First contact: understanding the relationship between hominoid incisor curvature and diet.

Research paper by Andrew A Deane

Indexed on: 03 Mar '09Published on: 03 Mar '09Published in: Journal of Human Evolution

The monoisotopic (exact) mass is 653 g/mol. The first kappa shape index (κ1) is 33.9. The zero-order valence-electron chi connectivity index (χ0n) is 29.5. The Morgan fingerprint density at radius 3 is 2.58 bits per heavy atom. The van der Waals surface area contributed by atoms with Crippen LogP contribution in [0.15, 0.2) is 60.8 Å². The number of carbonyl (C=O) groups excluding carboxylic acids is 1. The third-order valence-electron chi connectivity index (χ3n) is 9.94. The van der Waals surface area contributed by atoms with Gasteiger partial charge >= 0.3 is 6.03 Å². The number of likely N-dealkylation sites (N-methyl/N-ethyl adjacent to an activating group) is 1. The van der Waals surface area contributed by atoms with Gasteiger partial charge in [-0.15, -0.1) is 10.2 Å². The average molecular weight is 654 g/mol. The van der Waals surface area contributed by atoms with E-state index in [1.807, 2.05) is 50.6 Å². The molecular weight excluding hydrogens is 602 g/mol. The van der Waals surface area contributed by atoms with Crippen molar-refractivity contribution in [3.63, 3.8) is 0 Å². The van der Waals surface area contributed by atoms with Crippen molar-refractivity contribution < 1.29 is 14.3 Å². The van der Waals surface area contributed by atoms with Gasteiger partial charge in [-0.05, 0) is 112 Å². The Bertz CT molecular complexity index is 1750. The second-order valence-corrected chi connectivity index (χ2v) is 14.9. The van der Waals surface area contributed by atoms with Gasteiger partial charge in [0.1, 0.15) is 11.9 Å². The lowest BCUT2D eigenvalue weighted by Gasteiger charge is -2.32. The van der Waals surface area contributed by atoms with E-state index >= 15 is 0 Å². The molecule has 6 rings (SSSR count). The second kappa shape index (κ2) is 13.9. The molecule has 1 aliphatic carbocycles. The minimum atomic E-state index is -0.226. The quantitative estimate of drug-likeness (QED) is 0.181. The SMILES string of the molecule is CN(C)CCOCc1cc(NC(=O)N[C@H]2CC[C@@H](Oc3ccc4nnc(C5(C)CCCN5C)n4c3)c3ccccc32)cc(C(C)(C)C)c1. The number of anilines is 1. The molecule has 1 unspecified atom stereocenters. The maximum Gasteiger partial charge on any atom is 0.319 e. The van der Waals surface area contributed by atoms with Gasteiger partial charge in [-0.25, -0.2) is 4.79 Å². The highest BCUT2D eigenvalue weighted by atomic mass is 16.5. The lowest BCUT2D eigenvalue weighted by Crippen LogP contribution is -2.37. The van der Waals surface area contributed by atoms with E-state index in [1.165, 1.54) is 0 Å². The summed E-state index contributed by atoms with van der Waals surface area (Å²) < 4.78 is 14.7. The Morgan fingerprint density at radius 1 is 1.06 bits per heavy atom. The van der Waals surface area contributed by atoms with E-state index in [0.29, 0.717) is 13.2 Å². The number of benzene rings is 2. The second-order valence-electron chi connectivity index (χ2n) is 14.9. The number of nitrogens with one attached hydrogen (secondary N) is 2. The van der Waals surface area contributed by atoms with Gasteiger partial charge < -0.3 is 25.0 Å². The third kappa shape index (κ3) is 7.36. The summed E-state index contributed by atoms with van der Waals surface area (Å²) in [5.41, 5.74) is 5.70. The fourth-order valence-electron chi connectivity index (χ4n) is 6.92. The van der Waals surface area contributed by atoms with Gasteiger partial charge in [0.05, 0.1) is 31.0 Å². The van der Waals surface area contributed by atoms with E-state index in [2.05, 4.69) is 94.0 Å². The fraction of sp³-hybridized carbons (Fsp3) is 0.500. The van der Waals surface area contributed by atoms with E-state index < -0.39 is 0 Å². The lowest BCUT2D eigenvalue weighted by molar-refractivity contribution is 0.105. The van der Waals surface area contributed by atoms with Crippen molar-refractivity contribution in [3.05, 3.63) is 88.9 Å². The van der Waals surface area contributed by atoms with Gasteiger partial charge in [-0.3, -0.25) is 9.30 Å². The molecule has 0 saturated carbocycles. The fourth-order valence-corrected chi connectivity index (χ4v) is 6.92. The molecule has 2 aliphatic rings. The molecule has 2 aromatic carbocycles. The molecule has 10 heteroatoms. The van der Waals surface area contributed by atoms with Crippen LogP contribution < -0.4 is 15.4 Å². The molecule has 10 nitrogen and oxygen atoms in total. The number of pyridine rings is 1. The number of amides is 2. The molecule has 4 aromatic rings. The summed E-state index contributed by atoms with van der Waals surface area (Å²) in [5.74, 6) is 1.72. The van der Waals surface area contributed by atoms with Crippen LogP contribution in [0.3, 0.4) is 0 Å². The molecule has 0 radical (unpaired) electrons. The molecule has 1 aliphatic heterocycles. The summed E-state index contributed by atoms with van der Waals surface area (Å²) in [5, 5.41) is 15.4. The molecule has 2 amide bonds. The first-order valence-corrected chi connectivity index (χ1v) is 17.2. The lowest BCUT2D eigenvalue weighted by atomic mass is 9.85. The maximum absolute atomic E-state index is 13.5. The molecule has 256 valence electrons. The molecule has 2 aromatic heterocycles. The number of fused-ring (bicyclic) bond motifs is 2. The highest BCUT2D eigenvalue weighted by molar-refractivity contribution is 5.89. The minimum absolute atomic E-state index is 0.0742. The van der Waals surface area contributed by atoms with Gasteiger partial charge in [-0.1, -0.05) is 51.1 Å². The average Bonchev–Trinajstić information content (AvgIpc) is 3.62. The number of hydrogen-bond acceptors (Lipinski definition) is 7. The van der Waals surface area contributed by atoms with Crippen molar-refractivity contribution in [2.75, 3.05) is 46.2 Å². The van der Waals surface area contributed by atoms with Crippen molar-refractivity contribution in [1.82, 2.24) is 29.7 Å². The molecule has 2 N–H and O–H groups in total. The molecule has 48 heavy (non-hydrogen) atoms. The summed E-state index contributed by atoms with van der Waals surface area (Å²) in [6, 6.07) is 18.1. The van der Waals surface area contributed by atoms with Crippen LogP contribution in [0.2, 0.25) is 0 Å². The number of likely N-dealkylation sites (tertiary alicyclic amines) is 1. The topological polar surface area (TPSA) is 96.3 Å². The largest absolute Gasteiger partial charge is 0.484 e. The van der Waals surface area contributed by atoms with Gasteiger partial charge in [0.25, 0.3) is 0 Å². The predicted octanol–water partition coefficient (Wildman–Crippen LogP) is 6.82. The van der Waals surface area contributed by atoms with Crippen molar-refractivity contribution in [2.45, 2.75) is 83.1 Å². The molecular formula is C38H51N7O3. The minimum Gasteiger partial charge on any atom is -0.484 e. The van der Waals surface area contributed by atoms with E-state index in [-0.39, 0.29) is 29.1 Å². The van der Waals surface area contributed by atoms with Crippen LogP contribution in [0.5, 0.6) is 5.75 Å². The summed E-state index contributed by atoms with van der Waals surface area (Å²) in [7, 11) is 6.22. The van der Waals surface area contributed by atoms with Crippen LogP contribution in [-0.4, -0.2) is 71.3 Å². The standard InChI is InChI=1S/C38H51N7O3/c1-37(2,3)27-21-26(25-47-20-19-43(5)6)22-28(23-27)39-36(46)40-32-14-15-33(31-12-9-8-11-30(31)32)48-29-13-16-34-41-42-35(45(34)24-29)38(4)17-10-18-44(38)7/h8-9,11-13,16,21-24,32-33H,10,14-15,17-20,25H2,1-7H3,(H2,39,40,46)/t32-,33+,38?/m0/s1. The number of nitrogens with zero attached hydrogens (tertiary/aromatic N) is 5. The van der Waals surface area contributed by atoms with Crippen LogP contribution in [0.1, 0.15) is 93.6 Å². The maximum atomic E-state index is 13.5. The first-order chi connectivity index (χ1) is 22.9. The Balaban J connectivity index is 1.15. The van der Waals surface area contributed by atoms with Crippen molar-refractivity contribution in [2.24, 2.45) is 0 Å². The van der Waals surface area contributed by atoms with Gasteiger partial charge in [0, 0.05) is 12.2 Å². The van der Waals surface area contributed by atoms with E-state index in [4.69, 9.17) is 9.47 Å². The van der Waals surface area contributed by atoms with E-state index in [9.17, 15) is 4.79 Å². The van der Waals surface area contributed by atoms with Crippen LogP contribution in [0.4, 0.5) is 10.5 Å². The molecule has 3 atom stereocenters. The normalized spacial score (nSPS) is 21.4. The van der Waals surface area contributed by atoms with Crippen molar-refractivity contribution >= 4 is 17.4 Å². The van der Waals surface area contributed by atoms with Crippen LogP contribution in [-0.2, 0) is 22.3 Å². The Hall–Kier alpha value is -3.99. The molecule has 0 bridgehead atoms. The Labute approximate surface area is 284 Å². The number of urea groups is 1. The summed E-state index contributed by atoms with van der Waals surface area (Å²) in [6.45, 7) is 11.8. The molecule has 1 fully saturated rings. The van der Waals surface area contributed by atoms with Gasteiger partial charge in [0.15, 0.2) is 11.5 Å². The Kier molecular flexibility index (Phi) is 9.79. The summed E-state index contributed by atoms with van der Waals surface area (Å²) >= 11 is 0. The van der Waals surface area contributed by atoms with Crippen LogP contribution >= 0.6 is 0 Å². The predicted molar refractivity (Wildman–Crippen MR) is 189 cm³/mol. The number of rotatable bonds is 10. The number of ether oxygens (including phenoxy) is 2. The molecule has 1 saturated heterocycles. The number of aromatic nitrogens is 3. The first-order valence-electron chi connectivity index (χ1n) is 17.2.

Accurately interpreting fossil primate dietary behaviour is necessary to fully understand a species' ecology and connection to its environment. Traditional methods developed to infer diet from hominoid teeth successfully group taxa into broad dietary categories (i.e., folivore, frugivore) but often fail to represent the range of dietary variability characteristic of living apes. This oversimplification is not only a consequence of poor resolution, but may also reflect the use of similar fallback resources by closely related taxa with dissimilar diets. This study demonstrates that additional dietary specificity can be achieved using a morphometric approach to hominoid incisor curvature. High-resolution polynomial curve fitting (HR-PCF) was used to quantify the incisor curvatures of closely related hominoid taxa that have dissimilar diets but similar morphological adaptations to specific keystone resources (e.g., Gorilla gorilla beringei vs. G. g. gorilla). Given the key role of incisors in food processing, it is reasonable to assume that these teeth will be at least partially influenced by the unique selective pressures imposed by the mechanical loading specific to individual diets. Results from this study identify a strong correlation between hominoid dietary proportions and incisor linear dimensions and curvature, indicating that more pronounced incisor curvature is positively correlated with higher levels of frugivory. Hard-object frugivores have the greatest mesiodistal and cervico-incisal curvature and dedicated folivores have the least curved incisors. Mixed folivore/frugivores are morphological intermediates between dedicated folivores and hard- and soft-object frugivores. Mesiodistal curvature varied only in the degree of curvature; however, cervico-incisal curvature was shown to differ qualitatively between more frugivorous and more folivorous taxa. In addition to identifying a greater range of dietary variability among hominoids, this study also demonstrates that HR-PCF is capable of identifying morphological distinctions between closely related taxa with overlapping diets that rely on similar fallback foods (e.g., Pan paniscus vs. P. troglodytes).